AM Psalm 63:1-8(9-11), 98; PM Psalm 103
Isa. 13:6-13; Heb. 12:18-29; John 3:22-30
Joy is the anticipation of a desired outcome, my father used to say. As a child I doubted he was right. It seemed to me that if I could just have what I wanted when I wanted it, then I would be happy. But experience has rearranged my understanding.
I have looked forward to so many things in life. Big things: attending university, marrying Steve Breedlove, having children after a bout with infertility, finally, after five children, divesting myself of a diaper bag, grandchildren arriving. Smaller things: books published, the scent of fall coming, the first watermelon of summer, new notebooks begging to be written in.
It’s not that the actuality of those things finally coming-to-be isn’t joyful, but when the “desired event” finally arrives and becomes part of our existence, our joy has a way of flattening out. And when it does we go looking for another desired event that we can “anticipate with joy.”
Something is wrong with this picture. Why is it that when we get what we want, we find out we still want something else? What is joy after all? Just the expectant longing for what we don’t yet have?
Doesn’t joy have to be more than that?
I am finding out that keeping Advent shapes us to understand something new about joy. Advent’s third Sunday is Gaudete Sunday. Gaudete means “rejoice!” The course of Advent’s first two weeks coaches us to learn to wait, then to repent and cry out for purity. But as we do the soul-work of admitting to our own neediness, as we face our lack and our longings, the call to rejoice seems out of place…. unless something or someone beyond our own strength is coming to assist us.
The good news of Advent is that help is on the way. Mercy will burst forth on our planet and on us through Immanuel, God who has joined us in our mess. The Messiah will come; night will not last forever.
The call to joy trains our hearts to long for the only remedy that will work. The remedy is the God-Man Jesus. Through his cross God will lavish his mercy on us. Because of his prayers for us, the Spirit will be poured out on God’s people. One day, in the world to come, the Lamb who was slain will rule in the kingdom of joy alongside his Father.That is a lot to be happy about, a lot to rejoice in, even now in the midst of our own souls’ darkness and the darkness of our world. So much awaits us. As Karl Barth said in Volume Three of Church Dogmatics, “It is certainly requested of man that he should continually hold himself in readiness for joy.”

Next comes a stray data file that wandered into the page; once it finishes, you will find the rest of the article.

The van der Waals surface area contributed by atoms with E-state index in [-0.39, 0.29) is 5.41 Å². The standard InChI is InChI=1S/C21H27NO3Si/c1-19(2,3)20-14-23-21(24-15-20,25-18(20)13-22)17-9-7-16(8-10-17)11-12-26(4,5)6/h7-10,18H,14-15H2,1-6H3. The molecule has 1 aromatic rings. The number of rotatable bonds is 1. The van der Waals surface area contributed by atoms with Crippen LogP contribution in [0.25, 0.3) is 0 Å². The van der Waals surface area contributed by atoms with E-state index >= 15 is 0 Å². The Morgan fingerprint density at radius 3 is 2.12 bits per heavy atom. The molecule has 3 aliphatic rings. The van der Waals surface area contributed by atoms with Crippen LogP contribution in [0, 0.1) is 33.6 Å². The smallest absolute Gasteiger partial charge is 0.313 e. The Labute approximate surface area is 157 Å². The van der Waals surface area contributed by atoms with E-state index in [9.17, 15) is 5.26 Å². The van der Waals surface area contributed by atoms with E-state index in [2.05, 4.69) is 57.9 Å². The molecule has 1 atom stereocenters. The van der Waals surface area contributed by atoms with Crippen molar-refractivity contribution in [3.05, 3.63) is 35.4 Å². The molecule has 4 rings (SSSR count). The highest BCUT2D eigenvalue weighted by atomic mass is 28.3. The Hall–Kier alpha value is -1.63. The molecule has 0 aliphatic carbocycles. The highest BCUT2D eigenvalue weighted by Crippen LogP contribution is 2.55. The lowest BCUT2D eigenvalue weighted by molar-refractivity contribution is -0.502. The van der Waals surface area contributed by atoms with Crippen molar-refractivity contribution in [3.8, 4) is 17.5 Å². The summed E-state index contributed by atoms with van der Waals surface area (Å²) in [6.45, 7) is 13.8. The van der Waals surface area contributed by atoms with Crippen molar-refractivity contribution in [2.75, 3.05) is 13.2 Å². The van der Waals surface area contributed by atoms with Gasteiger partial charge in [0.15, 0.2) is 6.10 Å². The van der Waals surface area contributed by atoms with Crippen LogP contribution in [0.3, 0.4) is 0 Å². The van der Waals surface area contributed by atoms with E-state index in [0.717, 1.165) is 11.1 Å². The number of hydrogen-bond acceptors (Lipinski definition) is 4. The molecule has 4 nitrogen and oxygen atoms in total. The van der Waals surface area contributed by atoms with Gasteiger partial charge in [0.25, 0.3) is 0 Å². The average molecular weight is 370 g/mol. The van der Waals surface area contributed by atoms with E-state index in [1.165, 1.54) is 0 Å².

But we have to ask, when the Christ Child moves from being the “anticipated one” to the one who has come, will our joy dull with the receiving? That is our experience with earthly joys. Is our human nature such that nothing will satisfy us forever and for good?
Once again Advent trains me, this time to be wiser. The real truth is that I have never expected enough. I have never had big enough dreams in my longings. A longed-for promotion is exhilarating, a new car is fun, the soft, smooth dirt and careful rows of a freshly planted garden provoke all sorts of anticipation. But they all lose their luster. Then we find something else to look forward to. We know the drill. We are its prisoners.
But Advent’s call-to-joy reminds us that our need is so great, our longing for good things so immense, that only God can fill it. Things we long for lose their magic because they are never enough. Jesus said our souls have the capacity for a river of joy to flow through them. The joys of this life are real but from them we can only dip cupfuls of happiness. They are meant to provoke our longing for joy. So as we follow Advent’s path and hear the call to “rejoice” we are stirred up to ask, “And where do we find a joy that will not fade?”